To rectify that situation, OutdoorGearLab, a gear-review company, took eight bestselling solar panels from GoalZero, Brunton, Sunforce, and PowerFilm, and lugged them into various California wildernesses to see which products hold up best. The GoalZero products categorically swept the contest — they're longlasting, versatile, and can charge multiple devices at once. Their prices range from big money ($600) to somewhat more affordable ($80). This range seems a little steep in comparison to the super-cheap models available from other companies, but in this case, you'll know you're getting what you pay for. And before you ask: OutdoorGearLab has no affiliation with GoalZero and paid for all of the panels it tested.

Continue reading "How to Pick a Portable Solar Charger" »

The Kids Are Outside

Child with flower On Jolyon’s first day of pre-school on a rainy Monday morning, he wore a red raincoat and galoshes. He didn’t take them off all day and came home muddy and gleeful. That's because rain or shine, cold winter mornings or hot summer afternoons, CedarSong Preschool is 100% outdoors.

Cedarsong is one of the growing number of nature-centric preschools at which kids spend all day, every day exploring the earth. Outdoor day cares have been around for decades in Europe, but here the trend is just catching on, from the pine forests outside Portland, Oregon, to the Los Angeles metropolis

Programs vary from school to school, but exploration and independence are always at the core. At Mother Earth School in Portland, Oregon, Waldorf teachers integrate children into the life of a permaculture farm. The city of Richmond, Washington, runs an outdoor preschool in a public park. Whether kids are building mud houses, planting butterfly gardens, or learning how to identify edible plants, they are growing healthier, smarter, and happier.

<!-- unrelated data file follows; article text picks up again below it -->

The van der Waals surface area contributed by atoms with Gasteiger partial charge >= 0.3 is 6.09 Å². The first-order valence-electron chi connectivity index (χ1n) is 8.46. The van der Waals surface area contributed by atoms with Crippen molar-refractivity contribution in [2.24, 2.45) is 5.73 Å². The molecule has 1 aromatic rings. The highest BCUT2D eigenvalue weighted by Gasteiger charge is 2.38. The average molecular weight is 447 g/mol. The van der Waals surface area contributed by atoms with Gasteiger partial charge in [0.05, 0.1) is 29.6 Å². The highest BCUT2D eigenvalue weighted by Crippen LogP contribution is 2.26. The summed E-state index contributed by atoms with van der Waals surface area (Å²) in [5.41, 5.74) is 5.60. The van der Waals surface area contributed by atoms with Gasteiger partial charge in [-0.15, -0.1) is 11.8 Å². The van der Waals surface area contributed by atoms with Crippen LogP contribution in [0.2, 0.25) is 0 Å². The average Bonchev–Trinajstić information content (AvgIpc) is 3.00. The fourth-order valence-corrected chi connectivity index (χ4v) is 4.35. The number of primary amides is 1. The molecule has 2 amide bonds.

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Green Your Resume: Before You Go . . .

Green chair With green tech on the rise, companies are increasingly looking for environmentally aware new hires. This week's tips tell you how to beef up your eco-credentials to land the job. 

Tip #4: Leave green in your wake. 

The best way to let a future employer know that you're a difference-maker is by putting your money where your mouth is. Show that you care about the environment and your company's financial well-being by improving sustainability at your current workplace. Consider starting a recycling program, having a third party conduct an energy audit, or pursuing one of the many other ways to make a workplace green. When it's finally time to move on, make sure to print your green-fortified resume on recycled paper, and don't forget to turn the lights out when you go.

Tell us: How do you green your job?

August 24, 2011

Daily Roundup: August 24, 2011

Fighting Weather: Researchers found a correlation between El Niño and civil unrest. ScienceNews

Twist of Fate: Seismologists say recent earthquakes in Colorado, Virginia, and California are unrelated. Christian Science Monitor